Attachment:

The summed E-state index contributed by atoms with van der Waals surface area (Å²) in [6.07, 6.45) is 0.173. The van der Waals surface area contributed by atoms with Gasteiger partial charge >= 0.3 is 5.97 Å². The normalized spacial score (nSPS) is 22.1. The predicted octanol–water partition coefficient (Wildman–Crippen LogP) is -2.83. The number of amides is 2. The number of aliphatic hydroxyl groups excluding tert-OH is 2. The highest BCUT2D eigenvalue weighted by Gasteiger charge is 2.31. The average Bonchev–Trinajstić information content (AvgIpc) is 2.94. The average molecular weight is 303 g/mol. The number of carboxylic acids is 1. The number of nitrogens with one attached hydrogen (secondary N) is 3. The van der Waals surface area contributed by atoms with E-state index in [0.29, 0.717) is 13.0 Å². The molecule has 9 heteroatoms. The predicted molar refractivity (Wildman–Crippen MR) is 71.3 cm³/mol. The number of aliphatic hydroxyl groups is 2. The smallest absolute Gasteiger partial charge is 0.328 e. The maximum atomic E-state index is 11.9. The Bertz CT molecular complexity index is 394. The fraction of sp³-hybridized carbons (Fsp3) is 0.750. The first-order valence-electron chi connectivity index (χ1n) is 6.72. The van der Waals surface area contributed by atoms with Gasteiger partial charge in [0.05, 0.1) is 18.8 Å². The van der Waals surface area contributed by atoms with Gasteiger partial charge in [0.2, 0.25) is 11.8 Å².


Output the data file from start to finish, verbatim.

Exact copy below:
The summed E-state index contributed by atoms with van der Waals surface area (Å²) in [6.07, 6.45) is 0.173. The van der Waals surface area contributed by atoms with Gasteiger partial charge >= 0.3 is 5.97 Å². The normalized spacial score (nSPS) is 22.1. The predicted octanol–water partition coefficient (Wildman–Crippen LogP) is -2.83. The number of amides is 2. The number of aliphatic hydroxyl groups excluding tert-OH is 2. The highest BCUT2D eigenvalue weighted by Gasteiger charge is 2.31. The average Bonchev–Trinajstić information content (AvgIpc) is 2.94. The average molecular weight is 303 g/mol. The number of carboxylic acids is 1. The number of nitrogens with one attached hydrogen (secondary N) is 3. The van der Waals surface area contributed by atoms with E-state index in [0.29, 0.717) is 13.0 Å². The molecule has 9 heteroatoms. The predicted molar refractivity (Wildman–Crippen MR) is 71.3 cm³/mol. The number of aliphatic hydroxyl groups is 2. The smallest absolute Gasteiger partial charge is 0.328 e. The maximum atomic E-state index is 11.9. The Bertz CT molecular complexity index is 394. The fraction of sp³-hybridized carbons (Fsp3) is 0.750. The first-order valence-electron chi connectivity index (χ1n) is 6.72. The van der Waals surface area contributed by atoms with Gasteiger partial charge in [0.05, 0.1) is 18.8 Å². The van der Waals surface area contributed by atoms with Gasteiger partial charge in [0.2, 0.25) is 11.8 Å².